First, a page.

One small pace for me; one giant leap for . . .
I can’t tell you anything more about YAY or his cat or the blog post he wrote (except that I distinctly remember that his cat’s name isn’t/wasn’t Uncle Arthur) because I don’t want to spoil it for those of you who have a mind for adventure and a taste for our kind of “funny”—but I do want to say, “Thank you, YAY! You win! I promise never to begrudge you your ups and downs, or judge you in any way as you share your very human heart and soul in whatever way suits you best on any new day. Thank you for teaching me some very important lessons in all of this. I do get it. To be real, we all need to do just that—be real. And, YAY, I hope you will help write my eulogy if it ever comes to that.”
If you, my dear reader, are reading this blog post today, which obviously you are, it means you’ve survived April’s full moon and the retrograde of Mercury. Congratulations. Not everyone did. But not everyone survives any particular day, and as I age it becomes more apparent that aging is not necessarily a determining factor so much as fate, destiny, common sense, wisdom, and some of the other dictators of life’s longevity. While we’re here, however, let’s just be real and bare . . . I mean BEAR in mind that no matter the nuts and bolts of life . . .
Laughter truly is the key . . .
Now, do tell, dear reader, . . . what’s in YOUR toolbox?
Comments are open, LOL!!!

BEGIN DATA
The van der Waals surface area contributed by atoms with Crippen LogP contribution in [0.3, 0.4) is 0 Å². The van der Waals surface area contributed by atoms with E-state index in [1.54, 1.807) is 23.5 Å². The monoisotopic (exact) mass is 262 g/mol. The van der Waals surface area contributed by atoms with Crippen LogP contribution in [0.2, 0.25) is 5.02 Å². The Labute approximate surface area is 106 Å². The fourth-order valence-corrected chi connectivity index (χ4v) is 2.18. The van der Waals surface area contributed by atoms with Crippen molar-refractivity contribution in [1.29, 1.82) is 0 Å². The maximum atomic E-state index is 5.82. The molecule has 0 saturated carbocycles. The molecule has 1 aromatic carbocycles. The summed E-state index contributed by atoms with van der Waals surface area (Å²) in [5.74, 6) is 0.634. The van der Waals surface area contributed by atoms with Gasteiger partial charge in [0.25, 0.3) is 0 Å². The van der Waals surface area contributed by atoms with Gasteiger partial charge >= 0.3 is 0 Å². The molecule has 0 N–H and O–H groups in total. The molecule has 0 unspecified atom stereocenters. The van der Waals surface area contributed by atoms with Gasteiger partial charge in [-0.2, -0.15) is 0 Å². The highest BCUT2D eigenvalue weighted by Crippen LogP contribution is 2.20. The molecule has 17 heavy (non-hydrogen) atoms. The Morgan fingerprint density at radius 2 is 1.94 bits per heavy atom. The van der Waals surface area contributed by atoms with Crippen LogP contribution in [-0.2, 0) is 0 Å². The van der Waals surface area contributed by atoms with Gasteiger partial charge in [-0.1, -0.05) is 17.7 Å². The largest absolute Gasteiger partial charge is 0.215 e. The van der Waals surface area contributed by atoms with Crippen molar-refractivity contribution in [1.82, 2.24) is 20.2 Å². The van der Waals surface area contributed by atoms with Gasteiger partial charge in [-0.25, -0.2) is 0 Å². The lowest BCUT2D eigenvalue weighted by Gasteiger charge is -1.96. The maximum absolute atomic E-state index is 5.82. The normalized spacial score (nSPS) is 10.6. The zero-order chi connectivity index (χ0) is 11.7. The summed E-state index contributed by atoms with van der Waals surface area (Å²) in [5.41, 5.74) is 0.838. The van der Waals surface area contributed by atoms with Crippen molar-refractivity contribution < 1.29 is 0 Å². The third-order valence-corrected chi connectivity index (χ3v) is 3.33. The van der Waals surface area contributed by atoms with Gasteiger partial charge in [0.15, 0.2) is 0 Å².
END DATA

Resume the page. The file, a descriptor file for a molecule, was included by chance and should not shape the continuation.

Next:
© Jennifer Sweete, April 2017
Look for my future Jennifer Sweete blog posts right here!
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Books I have enjoyed reading this season:
Plato and Aristotle. A fascinating study of two philosophers somewhat at odds . . . but maybe not really as much as it looks on the surface!
Diane Duane writes YA books and my grandson has started me reading her So You Want to Be a Wizard (first in a series). Finished that one and her second in the series called Deep Wizardry and #3 – High Wizardry. Working on #4 now – A Wizard Abroad. Interesting study on Suspense Writing for YA! This author is DEEP AND HIGH AND BROAD in her understanding of the Cosmic Consciousness and she knows how to DELIVER the message!
Until we meet again, keep reading, keep writing, keep dreaming!
Jennifer Sweete is the author of Dear Sandy: The letter that wrote itself into a Book (2015) and The Poet & The Widow (2016). She is a Certified Massage Therapist and Usui/Holy Fire Karuna Reiki® Master and teacher, a small business and writer’s consultant, self-mastery coach, musician, poet, and author. And they all fit snugly into the same hat! She’s currently serving her 2nd term as President of the Chaffee County Writers Exchange while assisting other authors through the processes of editing, self-publishing and marketing their books. She resides with her husband, grandson, and furry friend in sunny Colorado. For more info, contact her at firstname.lastname@example.org.